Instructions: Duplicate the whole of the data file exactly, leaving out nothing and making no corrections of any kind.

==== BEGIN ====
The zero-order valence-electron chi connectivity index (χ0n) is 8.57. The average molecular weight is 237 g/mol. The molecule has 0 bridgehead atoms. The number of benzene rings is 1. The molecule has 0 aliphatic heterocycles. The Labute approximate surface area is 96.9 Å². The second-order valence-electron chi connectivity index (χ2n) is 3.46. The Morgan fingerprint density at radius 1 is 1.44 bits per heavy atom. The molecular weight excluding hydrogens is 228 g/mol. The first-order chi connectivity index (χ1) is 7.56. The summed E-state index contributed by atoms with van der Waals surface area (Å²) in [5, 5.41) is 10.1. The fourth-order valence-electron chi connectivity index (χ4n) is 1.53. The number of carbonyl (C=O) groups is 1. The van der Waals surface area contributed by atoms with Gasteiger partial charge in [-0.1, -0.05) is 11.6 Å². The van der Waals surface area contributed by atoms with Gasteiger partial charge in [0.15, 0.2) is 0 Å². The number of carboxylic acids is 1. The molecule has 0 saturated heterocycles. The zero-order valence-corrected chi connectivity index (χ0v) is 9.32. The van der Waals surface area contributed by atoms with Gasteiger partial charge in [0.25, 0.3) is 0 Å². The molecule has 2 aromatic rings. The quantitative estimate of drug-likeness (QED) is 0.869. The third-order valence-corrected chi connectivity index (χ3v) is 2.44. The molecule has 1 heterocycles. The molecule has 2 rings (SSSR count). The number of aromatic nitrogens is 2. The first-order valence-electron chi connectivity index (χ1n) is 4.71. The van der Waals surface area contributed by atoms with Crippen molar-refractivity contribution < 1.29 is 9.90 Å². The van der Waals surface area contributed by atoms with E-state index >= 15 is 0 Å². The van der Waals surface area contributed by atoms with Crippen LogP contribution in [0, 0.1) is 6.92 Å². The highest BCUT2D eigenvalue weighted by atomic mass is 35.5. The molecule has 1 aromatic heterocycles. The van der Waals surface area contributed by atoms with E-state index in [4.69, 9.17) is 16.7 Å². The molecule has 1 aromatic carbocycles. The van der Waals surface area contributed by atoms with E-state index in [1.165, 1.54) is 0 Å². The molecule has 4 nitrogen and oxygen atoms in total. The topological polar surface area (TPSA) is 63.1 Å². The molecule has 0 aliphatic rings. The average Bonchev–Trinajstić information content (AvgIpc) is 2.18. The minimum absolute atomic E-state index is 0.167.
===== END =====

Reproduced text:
The zero-order valence-electron chi connectivity index (χ0n) is 8.57. The average molecular weight is 237 g/mol. The molecule has 0 bridgehead atoms. The number of benzene rings is 1. The molecule has 0 aliphatic heterocycles. The Labute approximate surface area is 96.9 Å². The second-order valence-electron chi connectivity index (χ2n) is 3.46. The Morgan fingerprint density at radius 1 is 1.44 bits per heavy atom. The molecular weight excluding hydrogens is 228 g/mol. The first-order chi connectivity index (χ1) is 7.56. The summed E-state index contributed by atoms with van der Waals surface area (Å²) in [5, 5.41) is 10.1. The fourth-order valence-electron chi connectivity index (χ4n) is 1.53. The number of carbonyl (C=O) groups is 1. The van der Waals surface area contributed by atoms with Gasteiger partial charge in [-0.1, -0.05) is 11.6 Å². The van der Waals surface area contributed by atoms with Gasteiger partial charge in [0.15, 0.2) is 0 Å². The number of carboxylic acids is 1. The molecule has 0 saturated heterocycles. The zero-order valence-corrected chi connectivity index (χ0v) is 9.32. The van der Waals surface area contributed by atoms with Gasteiger partial charge in [0.25, 0.3) is 0 Å². The molecule has 2 aromatic rings. The quantitative estimate of drug-likeness (QED) is 0.869. The third-order valence-corrected chi connectivity index (χ3v) is 2.44. The molecule has 1 heterocycles. The molecule has 2 rings (SSSR count). The number of aromatic nitrogens is 2. The first-order valence-electron chi connectivity index (χ1n) is 4.71. The van der Waals surface area contributed by atoms with Crippen molar-refractivity contribution < 1.29 is 9.90 Å². The van der Waals surface area contributed by atoms with E-state index >= 15 is 0 Å². The van der Waals surface area contributed by atoms with Crippen LogP contribution in [0, 0.1) is 6.92 Å². The highest BCUT2D eigenvalue weighted by atomic mass is 35.5. The molecule has 1 aromatic heterocycles. The van der Waals surface area contributed by atoms with E-state index in [4.69, 9.17) is 16.7 Å². The molecule has 1 aromatic carbocycles. The van der Waals surface area contributed by atoms with E-state index in [1.165, 1.54) is 0 Å². The molecule has 4 nitrogen and oxygen atoms in total. The topological polar surface area (TPSA) is 63.1 Å². The molecule has 0 aliphatic rings. The average Bonchev–Trinajstić information content (AvgIpc) is 2.18. The minimum absolute atomic E-state index is 0.167.